Like it had the previous day in the House, the debate quickly grew testy. When Sen. David Blount, D-Jackson, asked Grant Tollison, R-Jackson, about the definition of “effective,” Tollison told him, “Look it up on Webster’s.”
Photo by Trip Burns.
A Mississippi advocacy group wants some state agencies to give closer consideration to people with disabilities when it comes to hiring decisions.
Disability Rights Mississippi is lobbying for legislation that builds on an executive order Gov. Phil Bryant signed last year that encourages state agencies that provides services and other supports to disabled people to give first priority in hiring to persons who have disabilities.
Bryant's executive order, signed in January 2014, also set up that Mississippi Disability Resource Commission to share and track information, to review and give recommendations on legislation that could affect disabled people and report annually to the governor's office.
"It's a good year for this bill," said Joi Owens, managing attorney for DRM.
Owens believes the climate is right for the legislation's success. Earlier this year, the group held a take-your-legislator-to-work event for people with disabilities to invite their legislative representatives to their workplaces. It drew interest from state Sen. David Blount, D-Jackson, and Kenny Wayne Jones, D-Canton, as well as state Rep. Bobby Moak, D-Bogue Chitto, and Speaker Philip Gunn, R-Clinton.
The introduction of the bill comes on the heels of reports of declining national unemployment rates. However, historically, people with disabilities have faced more daunting labor prospects than the general population. A June 2014 report from the Bureau of Labor Statistics, for example, shows that the unemployment rate for individuals with a disability was 13.2 percent during the 2013 calendar year, which was nearly double the rate for people with no disability in the same time span.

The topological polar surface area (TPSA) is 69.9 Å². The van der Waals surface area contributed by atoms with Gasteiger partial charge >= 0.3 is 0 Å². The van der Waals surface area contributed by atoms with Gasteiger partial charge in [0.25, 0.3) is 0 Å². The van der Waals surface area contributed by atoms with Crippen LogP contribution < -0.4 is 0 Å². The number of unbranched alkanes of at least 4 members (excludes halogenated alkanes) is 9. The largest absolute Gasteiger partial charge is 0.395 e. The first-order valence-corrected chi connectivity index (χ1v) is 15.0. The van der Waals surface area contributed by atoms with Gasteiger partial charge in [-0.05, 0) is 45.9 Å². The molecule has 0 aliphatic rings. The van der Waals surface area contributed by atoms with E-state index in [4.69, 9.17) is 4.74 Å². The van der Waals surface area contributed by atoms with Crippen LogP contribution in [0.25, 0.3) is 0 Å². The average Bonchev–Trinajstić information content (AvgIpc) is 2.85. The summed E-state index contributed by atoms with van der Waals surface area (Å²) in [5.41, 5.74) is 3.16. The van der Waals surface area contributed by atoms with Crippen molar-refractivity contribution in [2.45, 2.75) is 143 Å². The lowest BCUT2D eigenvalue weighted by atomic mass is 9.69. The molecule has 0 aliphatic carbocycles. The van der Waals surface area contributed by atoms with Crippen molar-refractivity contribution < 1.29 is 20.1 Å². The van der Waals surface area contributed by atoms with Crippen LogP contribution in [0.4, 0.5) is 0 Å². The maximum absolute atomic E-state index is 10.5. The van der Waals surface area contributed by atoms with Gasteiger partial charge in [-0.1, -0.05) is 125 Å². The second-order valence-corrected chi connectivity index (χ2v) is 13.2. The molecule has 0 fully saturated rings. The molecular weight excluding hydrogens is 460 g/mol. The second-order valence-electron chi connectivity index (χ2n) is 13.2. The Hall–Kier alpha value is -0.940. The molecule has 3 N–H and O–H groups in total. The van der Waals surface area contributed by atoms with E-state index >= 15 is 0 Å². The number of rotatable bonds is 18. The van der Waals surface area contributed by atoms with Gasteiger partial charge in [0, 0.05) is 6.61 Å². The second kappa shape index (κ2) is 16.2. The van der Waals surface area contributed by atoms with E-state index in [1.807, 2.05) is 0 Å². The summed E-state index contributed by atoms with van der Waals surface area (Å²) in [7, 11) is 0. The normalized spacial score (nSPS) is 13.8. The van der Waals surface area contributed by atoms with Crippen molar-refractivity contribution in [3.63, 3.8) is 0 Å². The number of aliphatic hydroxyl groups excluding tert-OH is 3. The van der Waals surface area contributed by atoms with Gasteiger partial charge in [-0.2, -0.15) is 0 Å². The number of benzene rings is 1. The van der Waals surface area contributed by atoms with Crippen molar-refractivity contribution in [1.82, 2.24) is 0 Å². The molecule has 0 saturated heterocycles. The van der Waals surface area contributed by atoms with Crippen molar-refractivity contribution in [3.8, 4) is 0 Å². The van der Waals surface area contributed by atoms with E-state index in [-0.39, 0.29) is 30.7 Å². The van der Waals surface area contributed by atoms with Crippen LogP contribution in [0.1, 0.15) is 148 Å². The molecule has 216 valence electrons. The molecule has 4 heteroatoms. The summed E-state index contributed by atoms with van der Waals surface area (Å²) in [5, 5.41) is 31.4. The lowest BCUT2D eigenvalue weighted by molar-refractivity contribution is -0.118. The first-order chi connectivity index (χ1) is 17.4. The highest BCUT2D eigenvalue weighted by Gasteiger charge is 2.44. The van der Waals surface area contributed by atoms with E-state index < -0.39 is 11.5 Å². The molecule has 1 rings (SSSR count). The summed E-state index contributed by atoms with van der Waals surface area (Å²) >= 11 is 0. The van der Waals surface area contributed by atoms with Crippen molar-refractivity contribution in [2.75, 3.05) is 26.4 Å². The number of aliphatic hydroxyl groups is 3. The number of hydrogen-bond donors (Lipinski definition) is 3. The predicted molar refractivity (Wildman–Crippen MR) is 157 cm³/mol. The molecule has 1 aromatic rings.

That report also shows that people over age 65 are more likely to be disabled and that people with disabilities are disproportionately concentrated in part-time jobs. Thirty-four percent of workers with a disability were employed part-time, compared with 19 percent of those with no disability, the BLS reported.
Mississippi faces unique challenges for people with disabilities who want to work, such as transportation to and from jobs, which is more difficult in our rural state, said Augusta Smith, executive director of Living Independence For Everyone.
Advocates say people with disabilities want to be gainfully employed and are more reliable than workers who are not disabled. Still, a number of barriers exist that keep disabled people out of the workplace, such as employers' misconceptions that disabled workers are less reliable or the cost of providing accommodations is exorbitant.
"A person with a disability has to sell themselves three times harder than an able-bodied person," Smith said. Pam Dollar, executive director of the Coalition for Citizens with Disabilities, say that people with disabilities, including those with intellectual disabilities, are more likely to show up for work and remain focused throughout the day.
"We've found that people with disabilities are much more reliable and dedicated to their jobs," Dollar said.
Sens. Blount and Sean Tindell have sponsored the SB 2017.